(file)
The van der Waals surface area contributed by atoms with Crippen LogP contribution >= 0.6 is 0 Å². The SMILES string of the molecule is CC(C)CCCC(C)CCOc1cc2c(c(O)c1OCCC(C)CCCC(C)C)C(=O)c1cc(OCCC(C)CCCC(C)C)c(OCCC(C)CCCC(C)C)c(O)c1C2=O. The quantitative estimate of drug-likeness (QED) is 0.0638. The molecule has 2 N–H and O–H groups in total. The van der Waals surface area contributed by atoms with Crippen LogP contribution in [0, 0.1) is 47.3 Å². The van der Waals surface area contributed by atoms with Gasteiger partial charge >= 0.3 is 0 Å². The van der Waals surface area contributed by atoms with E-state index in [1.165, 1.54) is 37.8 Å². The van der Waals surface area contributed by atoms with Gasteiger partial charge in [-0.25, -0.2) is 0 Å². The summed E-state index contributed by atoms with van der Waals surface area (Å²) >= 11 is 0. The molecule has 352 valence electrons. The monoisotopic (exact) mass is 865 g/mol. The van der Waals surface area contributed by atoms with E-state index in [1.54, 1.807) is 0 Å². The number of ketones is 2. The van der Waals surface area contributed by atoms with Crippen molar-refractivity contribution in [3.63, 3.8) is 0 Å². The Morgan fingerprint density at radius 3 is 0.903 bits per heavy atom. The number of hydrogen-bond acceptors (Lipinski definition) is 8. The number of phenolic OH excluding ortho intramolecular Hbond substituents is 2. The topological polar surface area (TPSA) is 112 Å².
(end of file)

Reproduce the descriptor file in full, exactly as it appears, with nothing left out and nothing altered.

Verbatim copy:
The van der Waals surface area contributed by atoms with Crippen LogP contribution >= 0.6 is 0 Å². The SMILES string of the molecule is CC(C)CCCC(C)CCOc1cc2c(c(O)c1OCCC(C)CCCC(C)C)C(=O)c1cc(OCCC(C)CCCC(C)C)c(OCCC(C)CCCC(C)C)c(O)c1C2=O. The quantitative estimate of drug-likeness (QED) is 0.0638. The molecule has 2 N–H and O–H groups in total. The van der Waals surface area contributed by atoms with Crippen LogP contribution in [0, 0.1) is 47.3 Å². The van der Waals surface area contributed by atoms with Gasteiger partial charge >= 0.3 is 0 Å². The van der Waals surface area contributed by atoms with E-state index in [1.165, 1.54) is 37.8 Å². The van der Waals surface area contributed by atoms with Gasteiger partial charge in [-0.25, -0.2) is 0 Å². The summed E-state index contributed by atoms with van der Waals surface area (Å²) >= 11 is 0. The molecule has 352 valence electrons. The monoisotopic (exact) mass is 865 g/mol. The van der Waals surface area contributed by atoms with E-state index in [1.54, 1.807) is 0 Å². The number of ketones is 2. The van der Waals surface area contributed by atoms with Crippen molar-refractivity contribution in [3.63, 3.8) is 0 Å². The Morgan fingerprint density at radius 3 is 0.903 bits per heavy atom. The number of hydrogen-bond acceptors (Lipinski definition) is 8. The number of phenolic OH excluding ortho intramolecular Hbond substituents is 2. The topological polar surface area (TPSA) is 112 Å².